With plans to submit proper legislation to their bicameral house in October, the Japanese are looking at ways they can assist Palau monitor IUU fishing in their Economic Exclusive zone.
Palau's government plagued with past experiences with foreign fishing vessels may warm up to the offer by the Japanese fleet.
Stay tuned for more information on this development.

***FSM update***
Interesting times in Federated States of Micronesia where the media has been following the Congressional Committee Hearings on its tuna fisheries. The Kaselehie Press reports that Senator David Panuelo, Chairman of FSM Congress’s Resources and Development Standing Committee called the FSM’s National Oceanic Resources Management Authority (NORMA) to an oversight hearing claiming that 920 of FSM’s fishing days had gone unsold in 2013. NORMA argued that non-fishing days are not a salable commodity. So far the committee has not issued a report on that oversight hearing but it was clear that the Chairman was not convinced that NORMA had received the maximum value from the FSM’s EEZ in 2013.

***Future of day trades***
Meanwhile, in Nadi, Fiji, PNA officials met for a chat that could be the start of something futuristic in the game of trading fishing days. The PNA Vessel Day Scheme has been operating now for many years, increasing government revenue from a meager $60 million in 2010 to a whopping $300 million today. Can this go any further? And how? Well that’s what PNA officials are looking at in their closed meeting.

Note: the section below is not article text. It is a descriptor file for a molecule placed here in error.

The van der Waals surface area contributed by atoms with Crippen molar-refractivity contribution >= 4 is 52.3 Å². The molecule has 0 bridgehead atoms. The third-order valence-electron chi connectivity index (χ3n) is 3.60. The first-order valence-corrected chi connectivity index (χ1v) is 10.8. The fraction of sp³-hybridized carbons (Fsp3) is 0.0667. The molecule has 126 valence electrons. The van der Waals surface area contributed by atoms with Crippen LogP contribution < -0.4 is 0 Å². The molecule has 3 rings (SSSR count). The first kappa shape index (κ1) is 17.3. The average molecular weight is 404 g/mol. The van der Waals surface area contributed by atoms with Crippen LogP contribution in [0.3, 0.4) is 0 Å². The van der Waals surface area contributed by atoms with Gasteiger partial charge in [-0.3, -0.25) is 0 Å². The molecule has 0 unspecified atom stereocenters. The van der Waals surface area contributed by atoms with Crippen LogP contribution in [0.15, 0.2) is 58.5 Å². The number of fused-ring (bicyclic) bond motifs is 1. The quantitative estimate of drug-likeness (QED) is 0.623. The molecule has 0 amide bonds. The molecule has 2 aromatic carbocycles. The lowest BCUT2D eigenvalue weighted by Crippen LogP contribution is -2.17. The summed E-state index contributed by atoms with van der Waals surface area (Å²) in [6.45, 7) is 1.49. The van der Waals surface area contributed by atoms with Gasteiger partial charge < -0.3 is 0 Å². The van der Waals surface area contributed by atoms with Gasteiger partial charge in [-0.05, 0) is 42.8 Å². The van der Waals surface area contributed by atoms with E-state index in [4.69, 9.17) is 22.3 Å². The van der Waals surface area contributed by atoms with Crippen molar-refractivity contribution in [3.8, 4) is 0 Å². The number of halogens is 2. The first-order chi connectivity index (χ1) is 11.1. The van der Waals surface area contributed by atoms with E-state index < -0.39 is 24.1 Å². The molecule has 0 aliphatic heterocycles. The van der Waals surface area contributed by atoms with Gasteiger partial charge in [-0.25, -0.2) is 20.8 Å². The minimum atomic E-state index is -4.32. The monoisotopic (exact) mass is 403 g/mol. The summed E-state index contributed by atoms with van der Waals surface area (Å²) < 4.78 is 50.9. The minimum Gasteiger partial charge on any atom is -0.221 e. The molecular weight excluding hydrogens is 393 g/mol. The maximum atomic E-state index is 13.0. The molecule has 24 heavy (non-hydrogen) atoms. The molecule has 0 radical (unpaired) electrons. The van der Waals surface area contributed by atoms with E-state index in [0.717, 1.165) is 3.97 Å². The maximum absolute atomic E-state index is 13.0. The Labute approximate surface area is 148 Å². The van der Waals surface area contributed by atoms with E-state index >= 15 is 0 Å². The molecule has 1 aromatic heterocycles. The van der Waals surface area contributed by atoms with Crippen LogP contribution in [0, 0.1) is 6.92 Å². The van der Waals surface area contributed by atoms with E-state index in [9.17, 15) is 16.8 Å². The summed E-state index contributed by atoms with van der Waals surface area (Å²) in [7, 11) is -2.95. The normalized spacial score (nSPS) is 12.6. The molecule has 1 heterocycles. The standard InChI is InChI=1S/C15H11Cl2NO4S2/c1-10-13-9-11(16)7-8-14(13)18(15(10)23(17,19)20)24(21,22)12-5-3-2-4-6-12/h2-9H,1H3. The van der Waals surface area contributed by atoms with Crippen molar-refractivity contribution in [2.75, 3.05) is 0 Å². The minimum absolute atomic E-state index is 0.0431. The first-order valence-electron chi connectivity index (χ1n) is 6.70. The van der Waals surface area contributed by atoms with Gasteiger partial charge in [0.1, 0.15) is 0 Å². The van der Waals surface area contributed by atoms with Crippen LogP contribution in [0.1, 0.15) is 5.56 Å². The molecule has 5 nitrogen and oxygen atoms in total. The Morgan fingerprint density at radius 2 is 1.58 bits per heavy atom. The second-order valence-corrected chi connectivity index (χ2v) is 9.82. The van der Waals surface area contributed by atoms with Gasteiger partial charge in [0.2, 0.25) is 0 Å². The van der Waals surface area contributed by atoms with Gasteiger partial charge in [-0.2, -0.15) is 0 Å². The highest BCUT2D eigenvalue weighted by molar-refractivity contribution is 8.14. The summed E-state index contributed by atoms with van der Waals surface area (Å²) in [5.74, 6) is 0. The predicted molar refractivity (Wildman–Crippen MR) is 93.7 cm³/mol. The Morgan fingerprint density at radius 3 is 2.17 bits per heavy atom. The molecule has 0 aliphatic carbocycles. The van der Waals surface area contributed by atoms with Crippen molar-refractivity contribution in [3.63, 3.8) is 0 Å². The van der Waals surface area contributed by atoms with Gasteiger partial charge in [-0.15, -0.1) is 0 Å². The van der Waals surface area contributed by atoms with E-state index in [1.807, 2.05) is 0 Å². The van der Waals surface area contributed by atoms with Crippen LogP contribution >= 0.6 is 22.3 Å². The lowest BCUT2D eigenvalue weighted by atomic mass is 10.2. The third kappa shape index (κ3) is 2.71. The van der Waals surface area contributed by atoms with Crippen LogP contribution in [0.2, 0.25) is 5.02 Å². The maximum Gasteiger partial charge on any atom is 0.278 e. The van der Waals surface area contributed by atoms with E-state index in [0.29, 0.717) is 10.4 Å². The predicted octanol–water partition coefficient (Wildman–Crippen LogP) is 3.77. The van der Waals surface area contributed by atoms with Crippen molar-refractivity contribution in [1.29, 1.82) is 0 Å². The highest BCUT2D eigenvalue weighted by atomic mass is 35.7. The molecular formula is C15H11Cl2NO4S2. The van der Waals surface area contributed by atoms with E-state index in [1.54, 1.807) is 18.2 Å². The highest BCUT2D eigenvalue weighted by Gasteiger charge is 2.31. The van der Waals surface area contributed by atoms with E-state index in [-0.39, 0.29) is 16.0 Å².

According to PNA CEO Dr Transform Aqorau, talking to Radio New Zealand International: “Here is a group of countries that has decided to pool their days for 2015, they've actually issued invitations for companies to tender for their days and they'll be meeting in Nadi to look at the tenders. I think I won't be surprised if in the next 12-24 months you will see individual countries running their own auctions, doing electronic trading, auctioning, tendering of days and maybe even having like a little trading house for days.”

PNA Ministers head to Tuvalu in November to discuss these important issues and iron out outstanding issues on the negotiating table.

The year 2014 may yet end on a high note.

Tuna Market Intelligence is an independent publication, sponsored by the Parties to the Nauru Agreement (PNA) to unearth industry and market information from Pacific Island reporters and analysts. Reprint in the media from the PNA countries is free. All other reprints must be authorized. Contact us on marketintel@pnatuna.com or see more on www.pnatuna.com/Tuna-Market-Intelligence